I saw one emergency vehicle pass the Palace just as the display was ending. I hope it was a safe night for all, particularly the little children.  I’m sure the long standing police from 841 Highland meant that those kids only had a few lady fingers and snakes.  It was not a day of celebrating with fireworks at our house.  Unfortunately, it was the same with my kids when they were young….a few sparklers here and there was all.  They changed all of that as adults.

The last time we experienced Salina fireworks was a number of years ago when we sat on Dane’s deck and watched both the Salina fireworks and the Salina Country Club fireworks.  We had whip lash from looking left then right, but it was a lot of fun.  As I recall, Dane fixed some of his famous lemon pepper chicken filets on the grill for dinner that night. Good memories.

Last night the sky was on fire and full of the most brilliant colors one can imagine.  I won’t have this vantage point after I move but next year I can go to the lounge on any of the floors and watch.  And, I’ll look forward to it.

Thanks for tuning in…



Filed under: prairie musings, Ally Britton, Presbyterian Manor — Peg Britton @ 8:41 am

My doctor’s wife, Lydia Slomka,  attempted a swim across Wilson Lake (5 miles) this past weekend and made it 2 1/2 miles.  That’s pretty amazing I think since she’s 57 years old and hasn’t done much long-distance swimming since her more youthful days.  She set an attainable goal for herself so I bet she makes the full distance one day soon.  That would be a lot of laps in a backyard pool for practice.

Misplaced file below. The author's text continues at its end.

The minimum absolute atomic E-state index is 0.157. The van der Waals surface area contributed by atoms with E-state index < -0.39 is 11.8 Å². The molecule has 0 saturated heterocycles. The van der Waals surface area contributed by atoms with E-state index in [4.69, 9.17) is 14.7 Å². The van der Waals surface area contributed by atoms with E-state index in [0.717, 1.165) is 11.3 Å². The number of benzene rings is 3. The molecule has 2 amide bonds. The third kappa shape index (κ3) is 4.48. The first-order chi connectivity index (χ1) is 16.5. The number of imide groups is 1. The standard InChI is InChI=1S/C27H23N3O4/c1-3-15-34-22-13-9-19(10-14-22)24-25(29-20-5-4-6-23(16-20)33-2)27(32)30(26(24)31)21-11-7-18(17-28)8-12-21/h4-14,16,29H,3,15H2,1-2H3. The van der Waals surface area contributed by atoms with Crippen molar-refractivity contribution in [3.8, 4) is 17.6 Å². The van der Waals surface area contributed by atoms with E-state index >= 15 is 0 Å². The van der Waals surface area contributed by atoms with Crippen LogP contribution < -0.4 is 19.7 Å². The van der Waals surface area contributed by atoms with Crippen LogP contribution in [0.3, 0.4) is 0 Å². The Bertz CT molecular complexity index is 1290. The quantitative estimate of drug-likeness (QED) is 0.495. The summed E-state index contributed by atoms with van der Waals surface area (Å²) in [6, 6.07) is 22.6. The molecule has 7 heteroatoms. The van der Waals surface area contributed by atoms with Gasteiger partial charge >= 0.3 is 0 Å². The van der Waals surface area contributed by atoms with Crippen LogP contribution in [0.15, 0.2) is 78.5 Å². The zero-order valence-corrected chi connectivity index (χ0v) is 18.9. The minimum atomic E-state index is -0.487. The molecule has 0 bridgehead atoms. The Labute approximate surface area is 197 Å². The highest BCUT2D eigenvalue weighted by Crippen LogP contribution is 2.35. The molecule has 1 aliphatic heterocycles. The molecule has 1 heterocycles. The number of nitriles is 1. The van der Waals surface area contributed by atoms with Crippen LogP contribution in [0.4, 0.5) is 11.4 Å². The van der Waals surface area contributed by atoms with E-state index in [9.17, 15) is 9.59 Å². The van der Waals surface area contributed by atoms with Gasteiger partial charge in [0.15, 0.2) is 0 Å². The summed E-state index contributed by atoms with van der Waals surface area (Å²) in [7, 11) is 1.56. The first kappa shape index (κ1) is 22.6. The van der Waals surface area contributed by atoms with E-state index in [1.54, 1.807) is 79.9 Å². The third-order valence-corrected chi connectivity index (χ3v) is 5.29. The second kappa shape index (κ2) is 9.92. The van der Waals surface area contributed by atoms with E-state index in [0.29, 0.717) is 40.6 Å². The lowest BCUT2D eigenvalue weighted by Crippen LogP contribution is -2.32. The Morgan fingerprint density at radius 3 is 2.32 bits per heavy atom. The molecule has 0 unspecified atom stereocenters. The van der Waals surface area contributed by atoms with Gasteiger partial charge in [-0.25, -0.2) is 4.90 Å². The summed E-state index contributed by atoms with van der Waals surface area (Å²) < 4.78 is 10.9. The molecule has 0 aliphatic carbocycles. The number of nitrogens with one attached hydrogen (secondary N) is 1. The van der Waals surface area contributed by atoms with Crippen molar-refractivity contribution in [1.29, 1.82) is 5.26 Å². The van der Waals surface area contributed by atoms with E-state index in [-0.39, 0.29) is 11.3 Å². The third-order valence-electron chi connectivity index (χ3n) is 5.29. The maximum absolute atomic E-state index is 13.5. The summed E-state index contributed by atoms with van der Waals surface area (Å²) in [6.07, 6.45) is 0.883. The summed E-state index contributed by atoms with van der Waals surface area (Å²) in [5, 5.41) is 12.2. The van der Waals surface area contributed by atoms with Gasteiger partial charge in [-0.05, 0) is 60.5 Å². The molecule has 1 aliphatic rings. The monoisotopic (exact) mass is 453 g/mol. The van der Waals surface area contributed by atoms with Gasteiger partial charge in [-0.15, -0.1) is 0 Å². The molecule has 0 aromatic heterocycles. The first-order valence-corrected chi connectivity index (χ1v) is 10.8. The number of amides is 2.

I read a couple of Bill Bryson’s books and a Lee Child thriller over the weekend.  Soon I can move back to Christopher Hitchens, Richard Dawkins and Sam Harris.

Ginny called this morning to check on the ingredients to make shoepeg corn salad.  I’ll bring you some, she said.  NOOOOOOO.  I gave her some of mine the other night and I’m still going to have to take the rest of the barrel full to the soup kitchen.  It doubles overnight in the refrigerator….like fruit cake.

Ally is coming today.  I always like it when she’s here.  She’s getting accustomed to having lunch here at the Palace with me.  I didn’t say she liked it.  She’d just like to get a hold of their kitchen for a day.  We’d all like that.

I think we’re back on schedule with exercise classes this week.  Last week we had impromptu  “saw” music and some other things that crept into our schedules.  I’ll go to 10 o’clock sittercise and try to make another dent in the polar regions.  It’s a forever, endless thing and when you’re as far behind as I am at age 85, how in the world do I catch up?  Well,  maybe it will happen when I’m 104, which seems to be the new age 30 around here.

I need to figure out something for the 4th of July.  We have a perfect vantage point for viewing the city fireworks…

Thanks for tuning in…